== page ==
On the AM dial, things are quite simply going to be a mess. The less sophisticated technical nature of AM does not allow for the tricks possible on FM. This means more noise for lots of listeners and marginal digital quality. (See the board for lots of discussion on this that cuts both ways.) Many people already think poorly of AM radio, this effort is just going to make things worse overall.

These changes do mean a new generation of radios though. With these new radios come an interesting time for radio to shine or diminish further, depending on your point of view. Geeks have something to chatter about regarding radio again regardless. Personally, I have always enjoyed watching technology develop and ideally mature. We do live in interesting times.

I fear these digital radio efforts will cost all of us more than just a new radio. The quality and consistancy issues digital radio look to bring to the table, particularly on AM, are likely to turn a lot of people off. Radio consolidation already brings a bland mix to what once was a vibrant local medium. Will this next big turn off further marginalize radio in the face of new media in the form of Internet and satellite delivery methods? Could AM and FM radio become bastardized loss leaders for XM and Sirius? Both of whom offer more choice combined with a coast to coast listening experience.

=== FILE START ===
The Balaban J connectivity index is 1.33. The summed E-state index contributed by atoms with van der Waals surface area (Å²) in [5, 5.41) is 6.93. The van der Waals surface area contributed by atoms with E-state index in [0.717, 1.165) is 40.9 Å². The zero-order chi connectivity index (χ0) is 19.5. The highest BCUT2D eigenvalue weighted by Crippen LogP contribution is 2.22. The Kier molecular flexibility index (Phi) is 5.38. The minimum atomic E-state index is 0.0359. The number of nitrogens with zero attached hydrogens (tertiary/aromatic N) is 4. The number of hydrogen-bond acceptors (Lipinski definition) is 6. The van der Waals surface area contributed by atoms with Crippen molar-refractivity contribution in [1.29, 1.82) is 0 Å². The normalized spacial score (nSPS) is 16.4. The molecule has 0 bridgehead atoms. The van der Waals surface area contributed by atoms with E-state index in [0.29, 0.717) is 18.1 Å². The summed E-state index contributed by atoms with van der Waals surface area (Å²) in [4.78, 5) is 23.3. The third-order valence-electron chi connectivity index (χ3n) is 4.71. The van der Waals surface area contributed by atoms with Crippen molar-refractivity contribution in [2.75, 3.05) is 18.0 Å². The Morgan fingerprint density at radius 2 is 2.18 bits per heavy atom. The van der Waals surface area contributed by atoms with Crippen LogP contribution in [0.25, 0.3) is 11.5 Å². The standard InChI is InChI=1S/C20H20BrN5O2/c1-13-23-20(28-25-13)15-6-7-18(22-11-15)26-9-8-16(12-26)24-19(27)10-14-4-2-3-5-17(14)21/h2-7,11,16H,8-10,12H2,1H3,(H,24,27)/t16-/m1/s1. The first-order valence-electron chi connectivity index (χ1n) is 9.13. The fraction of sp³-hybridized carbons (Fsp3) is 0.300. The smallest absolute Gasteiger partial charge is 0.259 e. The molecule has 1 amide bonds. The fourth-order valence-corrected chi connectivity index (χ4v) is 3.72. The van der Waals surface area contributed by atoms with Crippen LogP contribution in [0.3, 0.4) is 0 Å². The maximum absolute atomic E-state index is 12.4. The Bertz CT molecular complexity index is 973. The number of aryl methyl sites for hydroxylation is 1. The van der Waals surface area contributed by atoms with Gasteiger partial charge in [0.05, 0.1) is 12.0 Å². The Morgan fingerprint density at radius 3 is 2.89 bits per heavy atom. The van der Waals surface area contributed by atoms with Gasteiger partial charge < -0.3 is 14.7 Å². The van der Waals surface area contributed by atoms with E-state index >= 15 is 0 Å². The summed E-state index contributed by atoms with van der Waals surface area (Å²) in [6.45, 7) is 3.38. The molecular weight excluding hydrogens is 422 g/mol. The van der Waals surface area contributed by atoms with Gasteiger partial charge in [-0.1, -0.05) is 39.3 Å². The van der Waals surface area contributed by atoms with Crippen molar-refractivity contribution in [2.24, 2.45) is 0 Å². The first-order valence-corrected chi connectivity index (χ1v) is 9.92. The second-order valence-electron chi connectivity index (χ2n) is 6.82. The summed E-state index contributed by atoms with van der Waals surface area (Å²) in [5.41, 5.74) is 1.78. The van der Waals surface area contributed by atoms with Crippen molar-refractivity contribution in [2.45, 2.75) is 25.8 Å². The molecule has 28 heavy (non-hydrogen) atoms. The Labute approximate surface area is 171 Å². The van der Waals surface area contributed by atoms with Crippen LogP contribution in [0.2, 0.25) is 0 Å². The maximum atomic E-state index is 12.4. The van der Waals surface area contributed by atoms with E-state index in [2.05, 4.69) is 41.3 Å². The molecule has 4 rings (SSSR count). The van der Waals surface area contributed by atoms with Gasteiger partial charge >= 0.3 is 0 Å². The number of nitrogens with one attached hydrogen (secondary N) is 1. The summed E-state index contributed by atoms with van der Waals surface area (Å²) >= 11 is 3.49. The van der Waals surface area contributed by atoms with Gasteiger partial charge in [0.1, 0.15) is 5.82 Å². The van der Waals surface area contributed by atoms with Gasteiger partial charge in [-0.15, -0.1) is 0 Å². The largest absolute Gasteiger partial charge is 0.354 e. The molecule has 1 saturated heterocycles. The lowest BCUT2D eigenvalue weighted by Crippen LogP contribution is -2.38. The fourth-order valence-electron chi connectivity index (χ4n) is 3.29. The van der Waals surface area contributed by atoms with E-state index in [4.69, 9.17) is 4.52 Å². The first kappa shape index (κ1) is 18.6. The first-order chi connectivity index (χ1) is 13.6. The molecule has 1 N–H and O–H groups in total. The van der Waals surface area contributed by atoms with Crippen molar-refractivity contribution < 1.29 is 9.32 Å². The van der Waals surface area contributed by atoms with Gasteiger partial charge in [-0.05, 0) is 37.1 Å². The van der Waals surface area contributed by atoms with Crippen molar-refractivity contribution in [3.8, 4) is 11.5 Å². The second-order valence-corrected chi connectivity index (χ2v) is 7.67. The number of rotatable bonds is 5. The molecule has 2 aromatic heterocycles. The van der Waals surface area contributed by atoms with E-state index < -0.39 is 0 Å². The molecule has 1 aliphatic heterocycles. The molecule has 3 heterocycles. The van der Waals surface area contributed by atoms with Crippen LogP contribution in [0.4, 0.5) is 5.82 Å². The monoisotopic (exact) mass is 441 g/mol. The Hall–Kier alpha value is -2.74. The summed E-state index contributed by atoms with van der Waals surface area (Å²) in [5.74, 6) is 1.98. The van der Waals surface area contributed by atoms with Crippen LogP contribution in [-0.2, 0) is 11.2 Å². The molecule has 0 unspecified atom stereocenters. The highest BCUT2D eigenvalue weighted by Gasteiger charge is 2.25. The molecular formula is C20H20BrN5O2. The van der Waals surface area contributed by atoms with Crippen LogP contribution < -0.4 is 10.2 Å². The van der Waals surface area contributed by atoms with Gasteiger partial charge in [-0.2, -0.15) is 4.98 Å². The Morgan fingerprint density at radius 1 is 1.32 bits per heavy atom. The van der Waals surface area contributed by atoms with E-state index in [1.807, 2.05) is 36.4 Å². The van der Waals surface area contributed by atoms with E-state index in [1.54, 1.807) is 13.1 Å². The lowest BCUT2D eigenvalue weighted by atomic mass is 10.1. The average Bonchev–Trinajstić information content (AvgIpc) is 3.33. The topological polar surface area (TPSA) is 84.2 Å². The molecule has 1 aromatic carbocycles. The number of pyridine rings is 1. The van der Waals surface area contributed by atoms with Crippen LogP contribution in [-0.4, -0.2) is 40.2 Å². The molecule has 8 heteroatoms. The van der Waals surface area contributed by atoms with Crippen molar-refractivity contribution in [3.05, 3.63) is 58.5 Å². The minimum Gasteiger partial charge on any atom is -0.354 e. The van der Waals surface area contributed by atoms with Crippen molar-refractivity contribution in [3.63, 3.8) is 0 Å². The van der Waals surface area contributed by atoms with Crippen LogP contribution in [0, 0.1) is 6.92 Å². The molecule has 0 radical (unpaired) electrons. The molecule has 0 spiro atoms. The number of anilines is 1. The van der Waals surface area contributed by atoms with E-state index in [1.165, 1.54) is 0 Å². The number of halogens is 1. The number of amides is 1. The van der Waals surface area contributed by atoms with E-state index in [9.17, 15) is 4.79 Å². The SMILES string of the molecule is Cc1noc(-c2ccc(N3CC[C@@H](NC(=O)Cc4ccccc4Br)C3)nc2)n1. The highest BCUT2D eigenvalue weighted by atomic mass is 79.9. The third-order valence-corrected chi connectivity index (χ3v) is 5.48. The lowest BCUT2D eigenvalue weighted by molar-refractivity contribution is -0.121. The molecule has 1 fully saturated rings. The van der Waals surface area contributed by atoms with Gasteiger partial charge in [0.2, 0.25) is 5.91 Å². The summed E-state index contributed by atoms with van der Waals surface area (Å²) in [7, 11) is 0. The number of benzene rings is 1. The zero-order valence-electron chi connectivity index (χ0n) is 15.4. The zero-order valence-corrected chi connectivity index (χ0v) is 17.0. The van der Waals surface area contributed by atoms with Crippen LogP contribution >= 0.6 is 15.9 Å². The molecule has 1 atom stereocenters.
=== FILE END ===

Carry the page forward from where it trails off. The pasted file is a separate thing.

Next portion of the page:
One notable problem with the current efforts seems to be a lack of public input and comment to the process. The radio industry wants to compete with the new technology and is looking hard at digital in order to be able to do that.

I believe the choices being made to favor digital programming on AM radio are the wrong choices, but I am somewhat of a geek/radio purist. This means I probably don't count.

The potential advantages are:

- Better quality signals on both AM and FM
- More programming choices with digital being one program and analog being another
- quality or premium radio content via subscription for live performances and such
- FM surround multi-channel audio